10. Old MacDonald’s Farmers’ Market
Old MacDonald’s is an enclosed, permanent farmers’ market whose fame is growing amongst farmers’ market fans by nothing but word of mouth. Located out in the West-side ‘burbs, Old Mac’s is a handy alternative to the grocery store: whereas most farmers’ markets are open during a blink-and-you’ll-miss-it time window on weekends only, Old Macdonald’s is open during business hours, 7 days a week. This quickly-growing grocery innovation stocks items from local growers right here in Silicon Valley. It’s been compared to Whole Foods by many – it even boasts a peanut butter machine – but the prices are more within reach for the average Safeway shopper.

9. Milpitas
Milpitas is an unlikely spot for a farmers’ market, but there it is, every Sunday at 8 in the parking lot of the India Community Center. The Milpitas market is super-local: fresh eggs and a wide range of traditional Asian foods make up this smaller but well-loved market that’s a staple of the surrounding community.

Los Gatos Town Plaza8. Los Gatos
The Los Gatos Farmers’ Market features mostly standard farmers’ market fare, but, in tony Los Gatos fashion, it might be the only one in the area with an oyster bar. In its central, picturesque location at the town square, The LG Market can get crowded, but if you go, expect crepes, a lot of dogs to pet, and sometimes live music.

7. Mountain View Farmers' MarketMountain View
15 years strong, the award-winning Mountain View Farmers’ Market is a well-respected alternative to San Jose’s more famous downtown market, and its Caltrain parking lot location makes an easy commute for those looking to escape their usual stomping grounds for a little while. Jams and jellies, dates, and smoked sausage have patrons convinced that Mountain View’s market ranks next to San Francisco’s famously attractive (but also famously overpriced) Ferry Building Farmers’ Market as world-class example of fresh California agriculture.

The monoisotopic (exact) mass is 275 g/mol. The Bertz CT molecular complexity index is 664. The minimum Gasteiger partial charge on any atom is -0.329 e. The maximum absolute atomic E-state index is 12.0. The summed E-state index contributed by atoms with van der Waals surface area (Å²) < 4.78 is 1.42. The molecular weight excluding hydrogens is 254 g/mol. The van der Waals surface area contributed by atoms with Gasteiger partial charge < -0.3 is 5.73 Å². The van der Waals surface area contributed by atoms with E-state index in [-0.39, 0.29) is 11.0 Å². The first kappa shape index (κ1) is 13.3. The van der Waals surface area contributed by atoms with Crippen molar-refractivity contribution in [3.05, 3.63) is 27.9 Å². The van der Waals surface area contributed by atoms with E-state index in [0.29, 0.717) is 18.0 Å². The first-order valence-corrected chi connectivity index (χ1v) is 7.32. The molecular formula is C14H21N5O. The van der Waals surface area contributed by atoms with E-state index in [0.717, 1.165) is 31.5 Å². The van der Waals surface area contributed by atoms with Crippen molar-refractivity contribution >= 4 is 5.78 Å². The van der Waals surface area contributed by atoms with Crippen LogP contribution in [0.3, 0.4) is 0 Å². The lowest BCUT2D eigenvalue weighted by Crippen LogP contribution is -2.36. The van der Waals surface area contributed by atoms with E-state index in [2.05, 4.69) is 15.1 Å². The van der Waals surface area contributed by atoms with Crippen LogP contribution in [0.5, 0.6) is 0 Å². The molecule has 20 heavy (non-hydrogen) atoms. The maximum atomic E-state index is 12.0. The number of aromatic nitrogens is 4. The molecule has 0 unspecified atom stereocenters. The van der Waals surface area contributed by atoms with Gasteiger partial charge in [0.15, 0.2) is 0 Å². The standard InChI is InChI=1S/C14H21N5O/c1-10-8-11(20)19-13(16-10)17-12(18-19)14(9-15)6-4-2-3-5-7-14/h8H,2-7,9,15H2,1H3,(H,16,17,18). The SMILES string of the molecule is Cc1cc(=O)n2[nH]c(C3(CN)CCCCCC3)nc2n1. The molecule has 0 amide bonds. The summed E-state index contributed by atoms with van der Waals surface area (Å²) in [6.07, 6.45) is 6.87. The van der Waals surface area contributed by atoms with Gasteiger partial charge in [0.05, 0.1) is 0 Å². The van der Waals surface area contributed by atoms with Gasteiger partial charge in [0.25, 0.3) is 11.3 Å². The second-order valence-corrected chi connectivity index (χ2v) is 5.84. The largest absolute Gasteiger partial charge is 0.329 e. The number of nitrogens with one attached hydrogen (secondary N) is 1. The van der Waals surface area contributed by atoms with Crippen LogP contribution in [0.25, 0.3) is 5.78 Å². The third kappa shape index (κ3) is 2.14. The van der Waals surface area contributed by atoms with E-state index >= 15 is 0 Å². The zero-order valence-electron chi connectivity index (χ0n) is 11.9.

6. Alum Rock
This far-afield farmers’ market is surprisingly well-loved among enthusiasts. The Alum Rock market, though located out of the way on the East side in a high school parking lot, is worth the drive: it specializes in Asian veggies and fresh fish; a reflection of the community it serves. Also stay on the lookout for Beckmann’s bread, some fresh-squeezed OJ and the always-enticing Kettle Korn stand.

5. Japantown
Japantown’s Farmers’ Market is notoriously small (only a block or so long), but has a contingent of devoted returning customers. Local residents love the Japantown Farmers’ Market for operating as sort of a Farmers’ Market 101, offering old standbys like Kettle Korn, fresh flowers, and San Jose’s ever-present hummus vendor.

Strawberries at the Palo Alto Farmers' Market4. Palo Alto
Palo Alto’s ambitious farmers’ market seeks to educate and enlighten, operating on an overwhelming sense of responsibility to their patrons and their community. PAFM strives to make everything they offer the triple-whammy of affordable, tasty, and healthy as possible, and donates their profits to local charities at the end of season. The Palo Alto Farmers’ Market has been in business since the early ‘80s, putting it way ahead of the locavore movement.

3. Cambrian Park
Instead of opening early on Sunday mornings, when only old folks are awake, Cambrian Park operates on a young professional’s schedule—weekday afternoons, ready for the hordes of trendy foodies that usually prefer to sleep in on the weekends. On Wednesdays after work, shoppers descend on Cambrian Park Plaza’s parking lot to pick up some fresh fruit and veg, and to nosh on offerings from a range of ready-made vendors: Thai, Indian, and Mexican treats can all made-to-order by vendors if you just can’t wait to get your groceries home.

2. Santa Clara
Only a short stroll from the SCU campus, the Santa Clara Farmers’ Market is a great way for cash-strapped students to offset the mac and cheese diet. On any given weekend, a Santa Clara Farmers’ Market shopper can encounter tamales, samosas, and spring rolls, not to mention effortless round-the-corner parking.

1. Campbell
The Campbell Farmers’ Market has been shutting down Campbell Avenue on Sunday mornings in between 9 and 1 for more years than many of us can remember. A farmers’ market with a flawless reputation, the Campbell Farmers’ Market adds a touch of cosmopolitan class to otherwise suburban Campbell by offering locally grown goodies, coffee, and trendy fusion food to snack on while shopping.